Khomitski was always game, but Rhodes seen out the fight comfortably, getting some good rounds under his belt before the end of year. The former British and European champion and two time world title challenger will now hope he can have a good 2012 and maybe even a third world title tilt as he enters the twilight years of his career.

Curtis Woodhouse

The fast improving Curtis Woodhouse gave an impressive performance in his win on the Dave Coldwell promoted show undercard, when he forced Gary McArthur to retire at the end of the fourth round. 

Woodhouse was meant to face former European lightweight champion Jason Cook, but the Welshman withdrew from the fight at late notice, sighting medical grounds for the sudden pull out.

Woodhouse though was unfased by the late change and went about his business in a good professional manner. Working well to the Scotsman’s head and body with accurate combinations. 

McArthur didn’t offer much back in the form of offence and spent the fight trying to nullify Woodhouses work. McArthur said he had to pull out because of an hand injury, but he was getting well beaten and there looked no way back for him in the fight anyway. 2012 should be interesting for Woodhouse, after his impressive performance in losing a tight decision to Frankie Gavin, the former footballer turned boxer’s stock has risen in the fight game and Curtis Woodhouse is now a serious player in the British light-welterweight reckoning.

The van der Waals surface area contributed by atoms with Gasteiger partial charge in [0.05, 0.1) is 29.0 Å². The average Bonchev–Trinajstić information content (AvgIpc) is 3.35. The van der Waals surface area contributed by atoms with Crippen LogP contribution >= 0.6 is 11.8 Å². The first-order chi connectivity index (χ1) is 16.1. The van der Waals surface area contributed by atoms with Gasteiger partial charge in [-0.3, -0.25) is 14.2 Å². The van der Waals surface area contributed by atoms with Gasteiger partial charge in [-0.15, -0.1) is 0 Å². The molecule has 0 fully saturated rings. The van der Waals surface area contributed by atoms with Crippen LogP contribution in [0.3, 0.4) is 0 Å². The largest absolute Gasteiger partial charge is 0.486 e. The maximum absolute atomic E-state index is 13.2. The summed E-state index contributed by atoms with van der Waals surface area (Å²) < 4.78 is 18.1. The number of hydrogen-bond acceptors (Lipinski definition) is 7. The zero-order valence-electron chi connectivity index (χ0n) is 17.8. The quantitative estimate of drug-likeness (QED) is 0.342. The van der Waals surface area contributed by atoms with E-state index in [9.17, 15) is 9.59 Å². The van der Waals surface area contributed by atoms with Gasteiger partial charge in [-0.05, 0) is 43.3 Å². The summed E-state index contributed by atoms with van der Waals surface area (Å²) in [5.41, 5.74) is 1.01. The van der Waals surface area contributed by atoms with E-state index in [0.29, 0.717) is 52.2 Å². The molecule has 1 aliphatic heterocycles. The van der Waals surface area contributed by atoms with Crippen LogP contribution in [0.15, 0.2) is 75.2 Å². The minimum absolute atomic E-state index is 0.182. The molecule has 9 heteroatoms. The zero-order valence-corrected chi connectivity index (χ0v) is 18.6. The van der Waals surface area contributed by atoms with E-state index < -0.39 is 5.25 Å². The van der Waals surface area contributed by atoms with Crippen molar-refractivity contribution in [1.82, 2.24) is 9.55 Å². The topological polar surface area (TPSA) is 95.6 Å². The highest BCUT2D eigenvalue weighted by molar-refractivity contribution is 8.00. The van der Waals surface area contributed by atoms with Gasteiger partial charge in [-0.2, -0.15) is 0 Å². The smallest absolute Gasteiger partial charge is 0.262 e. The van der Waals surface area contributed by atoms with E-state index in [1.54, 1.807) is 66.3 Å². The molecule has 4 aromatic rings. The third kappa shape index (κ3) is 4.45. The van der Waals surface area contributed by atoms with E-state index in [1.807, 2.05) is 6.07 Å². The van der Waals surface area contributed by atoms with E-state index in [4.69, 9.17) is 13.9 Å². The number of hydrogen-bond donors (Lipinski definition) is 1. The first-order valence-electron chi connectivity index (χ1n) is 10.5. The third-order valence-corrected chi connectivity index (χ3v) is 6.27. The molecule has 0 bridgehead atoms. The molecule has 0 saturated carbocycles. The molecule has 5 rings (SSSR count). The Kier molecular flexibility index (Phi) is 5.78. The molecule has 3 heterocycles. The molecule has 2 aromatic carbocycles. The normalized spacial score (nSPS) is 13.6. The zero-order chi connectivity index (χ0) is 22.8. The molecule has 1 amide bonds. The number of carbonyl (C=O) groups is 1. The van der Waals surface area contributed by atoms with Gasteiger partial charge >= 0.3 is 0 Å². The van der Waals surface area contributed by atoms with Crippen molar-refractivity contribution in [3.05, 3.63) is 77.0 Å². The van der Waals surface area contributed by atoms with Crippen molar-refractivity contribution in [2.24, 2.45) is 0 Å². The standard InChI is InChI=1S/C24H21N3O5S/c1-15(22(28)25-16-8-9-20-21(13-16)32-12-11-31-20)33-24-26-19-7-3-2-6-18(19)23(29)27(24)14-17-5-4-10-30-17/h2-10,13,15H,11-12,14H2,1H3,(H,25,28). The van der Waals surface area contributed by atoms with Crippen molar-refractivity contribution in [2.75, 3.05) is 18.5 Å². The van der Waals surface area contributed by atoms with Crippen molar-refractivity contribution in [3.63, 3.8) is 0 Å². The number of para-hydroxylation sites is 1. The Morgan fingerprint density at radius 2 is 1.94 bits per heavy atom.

Former two-weight British champion David Barnes, returned to boxing after spending two years out of the ring. To outpoint Ghana’s Isaac Quartey over six rounds and it didn’t look like he had been away. 

Quartey isn’t the most schooled of boxers and the Manchester southpaw for the most part toyed with his man to win 60-54 on referee Howard Foster’s scorecard. Great to see Barnes back after becoming disillusioned with boxing. He always was a great talent and he is a great addition to welcome back. 

Light-middleweight Matthew Hall made a surprise showing on the Rotherham fight card and won an unlikely British title eliminator fight against the out gunned Kris Carslaw.